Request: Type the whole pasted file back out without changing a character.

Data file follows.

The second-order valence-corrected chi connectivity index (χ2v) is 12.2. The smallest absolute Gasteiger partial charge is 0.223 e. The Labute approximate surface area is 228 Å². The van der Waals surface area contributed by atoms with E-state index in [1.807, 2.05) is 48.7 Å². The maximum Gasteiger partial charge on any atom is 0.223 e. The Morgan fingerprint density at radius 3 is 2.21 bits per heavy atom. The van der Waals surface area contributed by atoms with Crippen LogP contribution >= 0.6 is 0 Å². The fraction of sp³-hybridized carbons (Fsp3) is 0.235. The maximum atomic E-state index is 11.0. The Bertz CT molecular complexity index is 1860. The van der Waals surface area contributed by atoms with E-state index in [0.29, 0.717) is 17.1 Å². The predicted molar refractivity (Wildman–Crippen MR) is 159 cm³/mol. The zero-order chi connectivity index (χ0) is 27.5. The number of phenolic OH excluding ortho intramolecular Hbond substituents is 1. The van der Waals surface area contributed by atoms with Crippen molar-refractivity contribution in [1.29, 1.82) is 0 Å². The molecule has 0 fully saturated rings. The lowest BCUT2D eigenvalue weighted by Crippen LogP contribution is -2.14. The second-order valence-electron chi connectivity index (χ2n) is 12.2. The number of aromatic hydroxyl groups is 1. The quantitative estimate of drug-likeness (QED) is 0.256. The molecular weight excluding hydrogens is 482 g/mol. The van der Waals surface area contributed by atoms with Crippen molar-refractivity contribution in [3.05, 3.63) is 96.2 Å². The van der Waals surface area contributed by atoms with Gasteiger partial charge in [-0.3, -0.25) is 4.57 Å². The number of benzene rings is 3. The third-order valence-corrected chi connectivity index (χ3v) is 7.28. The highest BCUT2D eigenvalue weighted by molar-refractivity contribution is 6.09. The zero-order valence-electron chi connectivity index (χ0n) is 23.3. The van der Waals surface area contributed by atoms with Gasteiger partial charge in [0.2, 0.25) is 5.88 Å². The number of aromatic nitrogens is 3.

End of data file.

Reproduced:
The second-order valence-corrected chi connectivity index (χ2v) is 12.2. The smallest absolute Gasteiger partial charge is 0.223 e. The Labute approximate surface area is 228 Å². The van der Waals surface area contributed by atoms with E-state index in [1.807, 2.05) is 48.7 Å². The maximum Gasteiger partial charge on any atom is 0.223 e. The Morgan fingerprint density at radius 3 is 2.21 bits per heavy atom. The van der Waals surface area contributed by atoms with Crippen LogP contribution >= 0.6 is 0 Å². The fraction of sp³-hybridized carbons (Fsp3) is 0.235. The maximum atomic E-state index is 11.0. The Bertz CT molecular complexity index is 1860. The van der Waals surface area contributed by atoms with E-state index in [0.29, 0.717) is 17.1 Å². The predicted molar refractivity (Wildman–Crippen MR) is 159 cm³/mol. The zero-order chi connectivity index (χ0) is 27.5. The number of phenolic OH excluding ortho intramolecular Hbond substituents is 1. The van der Waals surface area contributed by atoms with Crippen molar-refractivity contribution in [1.29, 1.82) is 0 Å². The molecule has 0 fully saturated rings. The lowest BCUT2D eigenvalue weighted by Crippen LogP contribution is -2.14. The second-order valence-electron chi connectivity index (χ2n) is 12.2. The number of aromatic hydroxyl groups is 1. The quantitative estimate of drug-likeness (QED) is 0.256. The molecular weight excluding hydrogens is 482 g/mol. The van der Waals surface area contributed by atoms with Crippen molar-refractivity contribution in [3.05, 3.63) is 96.2 Å². The van der Waals surface area contributed by atoms with Gasteiger partial charge in [-0.3, -0.25) is 4.57 Å². The number of benzene rings is 3. The third-order valence-corrected chi connectivity index (χ3v) is 7.28. The highest BCUT2D eigenvalue weighted by molar-refractivity contribution is 6.09. The zero-order valence-electron chi connectivity index (χ0n) is 23.3. The van der Waals surface area contributed by atoms with Gasteiger partial charge in [0.2, 0.25) is 5.88 Å². The number of aromatic nitrogens is 3.